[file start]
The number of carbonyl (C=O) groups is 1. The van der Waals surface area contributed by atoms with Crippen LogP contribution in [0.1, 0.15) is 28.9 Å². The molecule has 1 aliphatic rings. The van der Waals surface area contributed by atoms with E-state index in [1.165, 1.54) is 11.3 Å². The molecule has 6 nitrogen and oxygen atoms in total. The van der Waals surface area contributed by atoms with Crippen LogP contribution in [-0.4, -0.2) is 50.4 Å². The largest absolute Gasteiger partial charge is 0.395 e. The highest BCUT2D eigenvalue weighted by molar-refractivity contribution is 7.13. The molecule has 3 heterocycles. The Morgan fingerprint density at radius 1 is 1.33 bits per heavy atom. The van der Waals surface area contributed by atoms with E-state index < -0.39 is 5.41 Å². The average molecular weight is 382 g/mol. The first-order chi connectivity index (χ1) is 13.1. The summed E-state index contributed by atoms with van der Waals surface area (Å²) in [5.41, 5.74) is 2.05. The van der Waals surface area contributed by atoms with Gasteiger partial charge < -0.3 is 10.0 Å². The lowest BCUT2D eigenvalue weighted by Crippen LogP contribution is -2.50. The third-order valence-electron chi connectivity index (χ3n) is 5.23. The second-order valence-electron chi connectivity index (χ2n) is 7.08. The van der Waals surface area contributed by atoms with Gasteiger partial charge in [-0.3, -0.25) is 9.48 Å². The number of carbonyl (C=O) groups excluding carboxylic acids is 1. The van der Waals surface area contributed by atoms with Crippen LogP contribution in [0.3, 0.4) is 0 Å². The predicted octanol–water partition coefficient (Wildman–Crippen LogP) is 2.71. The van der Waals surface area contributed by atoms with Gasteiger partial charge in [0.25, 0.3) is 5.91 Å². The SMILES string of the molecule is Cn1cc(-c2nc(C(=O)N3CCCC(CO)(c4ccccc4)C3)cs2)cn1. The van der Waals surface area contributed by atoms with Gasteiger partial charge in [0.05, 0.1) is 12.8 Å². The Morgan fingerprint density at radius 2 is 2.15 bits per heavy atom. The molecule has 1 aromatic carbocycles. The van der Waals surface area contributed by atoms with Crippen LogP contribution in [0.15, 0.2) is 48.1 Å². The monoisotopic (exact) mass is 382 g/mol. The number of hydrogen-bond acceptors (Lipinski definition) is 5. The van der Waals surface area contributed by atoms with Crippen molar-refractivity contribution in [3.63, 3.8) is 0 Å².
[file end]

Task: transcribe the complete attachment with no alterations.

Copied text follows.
The number of carbonyl (C=O) groups is 1. The van der Waals surface area contributed by atoms with Crippen LogP contribution in [0.1, 0.15) is 28.9 Å². The molecule has 1 aliphatic rings. The van der Waals surface area contributed by atoms with E-state index in [1.165, 1.54) is 11.3 Å². The molecule has 6 nitrogen and oxygen atoms in total. The van der Waals surface area contributed by atoms with Crippen LogP contribution in [-0.4, -0.2) is 50.4 Å². The largest absolute Gasteiger partial charge is 0.395 e. The highest BCUT2D eigenvalue weighted by molar-refractivity contribution is 7.13. The molecule has 3 heterocycles. The Morgan fingerprint density at radius 1 is 1.33 bits per heavy atom. The van der Waals surface area contributed by atoms with E-state index < -0.39 is 5.41 Å². The average molecular weight is 382 g/mol. The first-order chi connectivity index (χ1) is 13.1. The summed E-state index contributed by atoms with van der Waals surface area (Å²) in [5.41, 5.74) is 2.05. The van der Waals surface area contributed by atoms with Gasteiger partial charge < -0.3 is 10.0 Å². The lowest BCUT2D eigenvalue weighted by Crippen LogP contribution is -2.50. The third-order valence-electron chi connectivity index (χ3n) is 5.23. The second-order valence-electron chi connectivity index (χ2n) is 7.08. The van der Waals surface area contributed by atoms with Gasteiger partial charge in [-0.3, -0.25) is 9.48 Å². The number of carbonyl (C=O) groups excluding carboxylic acids is 1. The van der Waals surface area contributed by atoms with Crippen LogP contribution in [0.3, 0.4) is 0 Å². The predicted octanol–water partition coefficient (Wildman–Crippen LogP) is 2.71. The van der Waals surface area contributed by atoms with Gasteiger partial charge in [0.25, 0.3) is 5.91 Å². The SMILES string of the molecule is Cn1cc(-c2nc(C(=O)N3CCCC(CO)(c4ccccc4)C3)cs2)cn1. The van der Waals surface area contributed by atoms with Gasteiger partial charge in [0.05, 0.1) is 12.8 Å². The Morgan fingerprint density at radius 2 is 2.15 bits per heavy atom. The molecule has 1 aromatic carbocycles. The van der Waals surface area contributed by atoms with Crippen LogP contribution in [0.15, 0.2) is 48.1 Å². The monoisotopic (exact) mass is 382 g/mol. The number of hydrogen-bond acceptors (Lipinski definition) is 5. The van der Waals surface area contributed by atoms with Crippen molar-refractivity contribution in [3.63, 3.8) is 0 Å².